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  1. It appears the police and prosecutors are allowed to change the rules halfway through the game to suit themselves. I am surprised that the congress has not yet eliminated the right to a trial in cases involving any type of forensic evidence. That would suit their foolish law and order police state views. I say we eliminate the statute of limitations for crimes committed by members of congress and other government employees. Of course they would never do that. They are all corrupt cowards!!!

  2. Poor Judge Brown probably thought that by slavishly serving the godz of the age her violations of 18th century concepts like due process and the rule of law would be overlooked. Mayhaps she was merely a Judge ahead of her time?

  3. in a lawyer discipline case Judge Brown, now removed, was presiding over a hearing about a lawyer accused of the supposedly heinous ethical violation of saying the words "Illegal immigrant." (IN re Barker) http://www.in.gov/judiciary/files/order-discipline-2013-55S00-1008-DI-429.pdf .... I wonder if when we compare the egregious violations of due process by Judge Brown, to her chiding of another lawyer for politically incorrectness, if there are any conclusions to be drawn about what kind of person, what kind of judge, what kind of apparatchik, is busy implementing the agenda of political correctness and making off-limits legit advocacy about an adverse party in a suit whose illegal alien status is relevant? I am just asking the question, the reader can make own conclsuion. Oh wait-- did I use the wrong adjective-- let me rephrase that, um undocumented alien?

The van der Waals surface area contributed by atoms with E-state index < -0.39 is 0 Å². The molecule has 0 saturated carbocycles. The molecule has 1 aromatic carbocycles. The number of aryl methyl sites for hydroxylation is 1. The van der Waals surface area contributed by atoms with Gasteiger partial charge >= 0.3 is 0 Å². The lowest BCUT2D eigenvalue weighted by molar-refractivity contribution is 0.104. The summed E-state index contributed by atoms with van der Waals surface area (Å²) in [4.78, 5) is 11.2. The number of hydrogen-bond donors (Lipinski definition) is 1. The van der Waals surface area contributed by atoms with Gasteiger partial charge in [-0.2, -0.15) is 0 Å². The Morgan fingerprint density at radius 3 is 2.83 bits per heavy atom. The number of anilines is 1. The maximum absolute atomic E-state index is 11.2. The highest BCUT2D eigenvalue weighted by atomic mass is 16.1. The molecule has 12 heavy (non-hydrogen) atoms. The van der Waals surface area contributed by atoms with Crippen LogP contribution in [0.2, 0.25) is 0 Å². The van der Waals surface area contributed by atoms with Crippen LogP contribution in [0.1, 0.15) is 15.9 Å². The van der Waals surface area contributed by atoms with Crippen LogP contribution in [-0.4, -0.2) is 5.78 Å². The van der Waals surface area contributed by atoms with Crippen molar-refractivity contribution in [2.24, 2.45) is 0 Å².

4. of course the bigger questions of whether or not the people want to pay for ANY bussing is off limits, due to the Supreme Court protecting the people from DEMOCRACY. Several decades hence from desegregation and bussing plans and we STILL need to be taking all this taxpayer money to combat mostly-imagined "discrimination" in the most obviously failed social program of the postwar period.

  5. You can put your photos anywhere you like... When someone steals it they know it doesn't belong to them. And, a man getting a divorce is automatically not a nice guy...? That's ridiculous. Since when is need of money a conflict of interest? That would mean that no one should have a job unless they are already financially solvent without a job... A photographer is also under no obligation to use a watermark (again, people know when a photo doesn't belong to them) or provide contact information. Hey, he didn't make it easy for me to pay him so I'll just take it! Well heck, might as well walk out of the grocery store with a cart full of food because the lines are too long and you don't find that convenient. "Only in Indiana." Oh, now you're passing judgement on an entire state... What state do you live in? I need to characterize everyone in your state as ignorant and opinionated. And the final bit of ignorance; assuming a photo anyone would want is lucky and then how much does your camera have to cost to make it a good photo, in your obviously relevant opinion?